Monday Feb 05, 2018
Done Right, Annual Wellness Visit Helps Patient and Practice
Editor's note: This is an abridged version of an article originally published in the January-March 2018 issue of Missouri Family Physician.(issuu.com)
As family physicians, we need to revisit the concept of wellness encounters and how we implement them in real-life practice. I realize this is a topic that has had its time in the health care debate and that now most of us simply follow along and do a pretty good job (so we think) of performing wellness visits on a handful of compliant patients who are willing to schedule these every year. There are also others among us who feel that because wellness is something we do all the time during our routine health-maintenance visits, there is no need to schedule separate additional encounters.
But in this data-driven age of health care, annual wellness visits are an important element of medical practice that must constantly evolve along with the technology we use, such as electronic health records (EHRs).
I first learned about Medicare annual wellness visits (AWVs)(www.cms.gov) while I was in residency back in 2011 shortly after they were introduced by the Patient Protection and Affordable Care Act. I remember thinking it odd that a separate medical visit was being recommended during which patient "wellness" would be addressed. Isn't wellness what physicians address during every medical visit? I wondered if such visits were just another hoop medical professionals needed to jump through to satisfy the bureaucratic demands of our increasingly complex health care system.
To add to my concerns, patients shared concerns that this was primarily a visit to talk about end-of-life planning and to discontinue unnecessary health maintenance initiatives on their way to the morgue. In short, many patients told me that they thought it was a self-serving effort by Medicare to save money.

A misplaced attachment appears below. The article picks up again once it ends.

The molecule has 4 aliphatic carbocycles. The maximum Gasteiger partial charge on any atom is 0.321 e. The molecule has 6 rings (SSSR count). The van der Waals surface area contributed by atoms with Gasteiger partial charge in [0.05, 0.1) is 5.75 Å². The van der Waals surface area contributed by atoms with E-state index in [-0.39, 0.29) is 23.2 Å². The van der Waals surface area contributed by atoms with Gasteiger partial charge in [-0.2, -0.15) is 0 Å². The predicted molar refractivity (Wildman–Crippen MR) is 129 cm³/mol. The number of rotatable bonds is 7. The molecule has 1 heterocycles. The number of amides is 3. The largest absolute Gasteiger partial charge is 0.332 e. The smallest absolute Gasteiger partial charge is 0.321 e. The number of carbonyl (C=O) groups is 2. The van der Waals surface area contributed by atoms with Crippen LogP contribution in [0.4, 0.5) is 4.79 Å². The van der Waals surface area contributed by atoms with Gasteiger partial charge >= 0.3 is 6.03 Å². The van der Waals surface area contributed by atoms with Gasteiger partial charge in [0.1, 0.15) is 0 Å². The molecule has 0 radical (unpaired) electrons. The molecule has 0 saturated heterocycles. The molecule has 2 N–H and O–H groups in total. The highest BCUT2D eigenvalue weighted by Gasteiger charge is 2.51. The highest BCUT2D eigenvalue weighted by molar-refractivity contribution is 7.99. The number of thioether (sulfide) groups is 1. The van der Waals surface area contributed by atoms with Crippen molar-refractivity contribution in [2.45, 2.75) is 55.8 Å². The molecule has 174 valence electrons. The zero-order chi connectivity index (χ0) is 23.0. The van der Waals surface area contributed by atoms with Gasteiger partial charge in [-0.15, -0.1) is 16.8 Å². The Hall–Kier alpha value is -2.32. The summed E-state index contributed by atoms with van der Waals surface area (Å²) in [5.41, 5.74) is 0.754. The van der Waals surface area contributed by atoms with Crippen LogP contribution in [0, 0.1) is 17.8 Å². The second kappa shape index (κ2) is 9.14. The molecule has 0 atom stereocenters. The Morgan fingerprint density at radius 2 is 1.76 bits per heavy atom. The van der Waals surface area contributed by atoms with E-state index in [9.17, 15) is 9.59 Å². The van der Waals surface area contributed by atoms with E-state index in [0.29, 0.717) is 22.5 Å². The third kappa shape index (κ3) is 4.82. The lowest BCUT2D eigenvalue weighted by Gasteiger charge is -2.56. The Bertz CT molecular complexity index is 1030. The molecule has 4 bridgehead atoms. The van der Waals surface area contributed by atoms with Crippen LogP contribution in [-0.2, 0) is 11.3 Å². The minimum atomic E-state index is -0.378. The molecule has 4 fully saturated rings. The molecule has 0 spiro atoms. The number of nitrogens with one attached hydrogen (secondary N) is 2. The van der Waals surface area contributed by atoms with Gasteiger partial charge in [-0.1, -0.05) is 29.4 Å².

Although I do think that cost savings and revenue generation are among the benefits provided by AWVs, I have come to see these encounters primarily as extremely beneficial opportunities to focus attention on implementing and tracking health maintenance services. I find that they are relatively straightforward and can be completed in short order without much stress if done correctly. The key is to educate your patients on the purpose and nature of AWVs. Advise them that these are primarily free-to-patient counseling visits during which pertinent info is gathered and updated, meds are reconciled, appropriate screenings are ordered, and needed vaccines are administered. They also need to know that they usually do not include a comprehensive head-to-toe physical exam.
Recently, wellness visits became a central topic of discussion at my clinic in rural southwest Missouri. It became evident through our quality-care tracking that the clinic was not consistently meeting its benchmark number of AWVs. This was shocking to us. We could not understand how it could be possible when we do so much "wellness" and preventive "health maintenance" in our practice. Further investigation revealed that our documentation and coding habits were not always sufficient to allow the medical coders to capture all the types of wellness visits we were actually doing.